What is Rolfing?

Rolfing
Dec 15, 2011
Rolfing

Rolfing is the name given to a technique called Structural Integration devised by Dr. Ida Rolf in the 1930s. After earning a PhD in Biochemistry in the 1920s, Dr. Rolf began studying alternative and natural treatments for physical and emotional ailments. The result of her ongoing studies was a combination of body work and movement education that has taken her name and is now known simply as Rolfing.

What is Rolfing?

The theory behind Dr. Rolf's innovative technique is basically that our habitual movement patterns are often inefficient and can lead to a variety of disorders. She coined the term "Structural Integration" to define the goal of her techniques, which is to return the body structure to a more integrated condition through massage and movement education:

  • Rolfing massage techniques focus on the connective tissues between the muscles (myofascia). Rolfers often refer to the myofascia as the "fascial web" of connective tissue that works together to make the whole body optimally functional. When one part of this web is out of alignment, the rest of the body follows, leading to a host of physical and emotional imbalances. By kneading, stroking and stretching these tissues, the practitioner attempts to soften and stretch the myofascia and restore them to full functionality. The massage can be very vigorous and the practitioner uses their knuckles, knees, elbows, fingers and hands to achieve the desired results.
  • Because poor posture and unhealthy movement patterns become habitual and are often not even noticed, Dr. Rolf included an education program in her techniques. In addition to hands-on treatment, a Rolfing practitioner will teach their clients more efficient postures and movement patterns.

In order to get the most out of Rolfing, practitioners recommend that clients attend ten 60 to 90 minute sessions rather than simply go in for a single therapeutic massage. Between the benefits of the myofascial massage treatments and the education about the body's structure and its relationship with gravity, the client is better able to avoid repeating the mistakes of the past and avoid a recurrence of the injuries or disorders that made them seek treatment in the first place.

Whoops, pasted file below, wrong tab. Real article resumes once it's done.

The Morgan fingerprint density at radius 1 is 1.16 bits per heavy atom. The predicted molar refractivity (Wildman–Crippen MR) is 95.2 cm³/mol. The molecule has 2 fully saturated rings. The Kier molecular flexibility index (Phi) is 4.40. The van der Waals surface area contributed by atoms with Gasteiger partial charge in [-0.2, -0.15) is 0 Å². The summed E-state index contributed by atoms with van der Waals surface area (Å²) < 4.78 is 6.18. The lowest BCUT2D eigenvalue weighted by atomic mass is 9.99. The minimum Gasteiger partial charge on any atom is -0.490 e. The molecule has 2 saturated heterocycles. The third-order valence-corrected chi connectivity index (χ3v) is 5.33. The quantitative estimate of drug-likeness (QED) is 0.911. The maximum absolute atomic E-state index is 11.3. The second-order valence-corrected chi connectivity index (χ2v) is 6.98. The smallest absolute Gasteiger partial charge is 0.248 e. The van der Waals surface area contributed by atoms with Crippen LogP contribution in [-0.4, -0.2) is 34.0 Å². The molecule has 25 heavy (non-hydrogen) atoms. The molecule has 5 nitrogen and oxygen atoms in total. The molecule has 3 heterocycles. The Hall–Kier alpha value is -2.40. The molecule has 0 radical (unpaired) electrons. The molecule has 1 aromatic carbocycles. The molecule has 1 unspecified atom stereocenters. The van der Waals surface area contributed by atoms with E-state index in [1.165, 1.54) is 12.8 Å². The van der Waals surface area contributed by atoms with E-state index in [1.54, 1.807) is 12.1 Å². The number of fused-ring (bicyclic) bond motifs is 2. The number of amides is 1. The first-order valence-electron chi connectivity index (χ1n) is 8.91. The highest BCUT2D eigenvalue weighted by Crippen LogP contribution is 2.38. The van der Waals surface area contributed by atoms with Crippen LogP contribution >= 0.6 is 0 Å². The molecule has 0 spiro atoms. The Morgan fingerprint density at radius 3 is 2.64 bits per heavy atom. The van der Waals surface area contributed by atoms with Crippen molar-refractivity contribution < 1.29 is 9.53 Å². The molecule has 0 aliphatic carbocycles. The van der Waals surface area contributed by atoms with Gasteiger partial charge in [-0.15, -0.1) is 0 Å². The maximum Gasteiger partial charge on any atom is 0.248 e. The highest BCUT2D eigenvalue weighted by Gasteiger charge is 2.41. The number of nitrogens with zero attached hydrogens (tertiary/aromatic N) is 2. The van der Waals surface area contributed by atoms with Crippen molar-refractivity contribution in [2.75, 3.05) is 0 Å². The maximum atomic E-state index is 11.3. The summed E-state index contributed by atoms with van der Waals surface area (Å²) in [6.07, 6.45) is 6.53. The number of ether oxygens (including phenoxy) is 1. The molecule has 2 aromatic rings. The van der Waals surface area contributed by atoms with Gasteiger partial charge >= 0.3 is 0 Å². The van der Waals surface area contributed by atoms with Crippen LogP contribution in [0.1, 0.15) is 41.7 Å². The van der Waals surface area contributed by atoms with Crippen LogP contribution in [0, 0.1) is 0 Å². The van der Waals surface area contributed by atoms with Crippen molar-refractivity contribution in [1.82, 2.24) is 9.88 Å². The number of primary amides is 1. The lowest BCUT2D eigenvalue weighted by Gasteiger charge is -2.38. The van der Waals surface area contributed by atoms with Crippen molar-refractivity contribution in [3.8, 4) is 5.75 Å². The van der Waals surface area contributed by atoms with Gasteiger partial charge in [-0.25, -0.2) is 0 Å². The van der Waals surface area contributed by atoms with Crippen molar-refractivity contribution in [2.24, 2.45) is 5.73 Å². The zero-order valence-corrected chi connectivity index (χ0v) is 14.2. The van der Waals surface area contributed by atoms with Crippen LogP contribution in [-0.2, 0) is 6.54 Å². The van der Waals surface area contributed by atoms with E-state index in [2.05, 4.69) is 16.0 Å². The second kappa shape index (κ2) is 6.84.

Some of the specific disorders Rolfing is said to be an effective treatment for include:

  • Repetitive Strain (or Stress) Injury (RSI): There are a number of RSI related disorders, many of which are occupational. Any job that involves the physical repetition of a task (such as computer keyboarding) can suffer from RSI. Other forms of RSI can occur as a result of habitually poor posture when relaxing, such as slumping in a lounge chair while watching television.
  • Trauma: Whiplash is a common trauma that occurs in traffic accidents. It is caused by sudden acceleration and deceleration that causes the neck to "whip" suddenly. Other muscular traumas include back injuries, strained muscles and other painful musculo-skeletal disorders.
  • Chronic pain can occur in any part of the body and its cause can often be difficult to diagnose. Rolfing is meant to realign the whole body and thus may help relieve chronic pain in any part of the body.

For more information about Rolfing, contact a Rolfing practitioner in your area. They will explain the technique to you in detail, discuss your health issues with you and recommend an alternative treatment if they believe Rolfing is not right for you.

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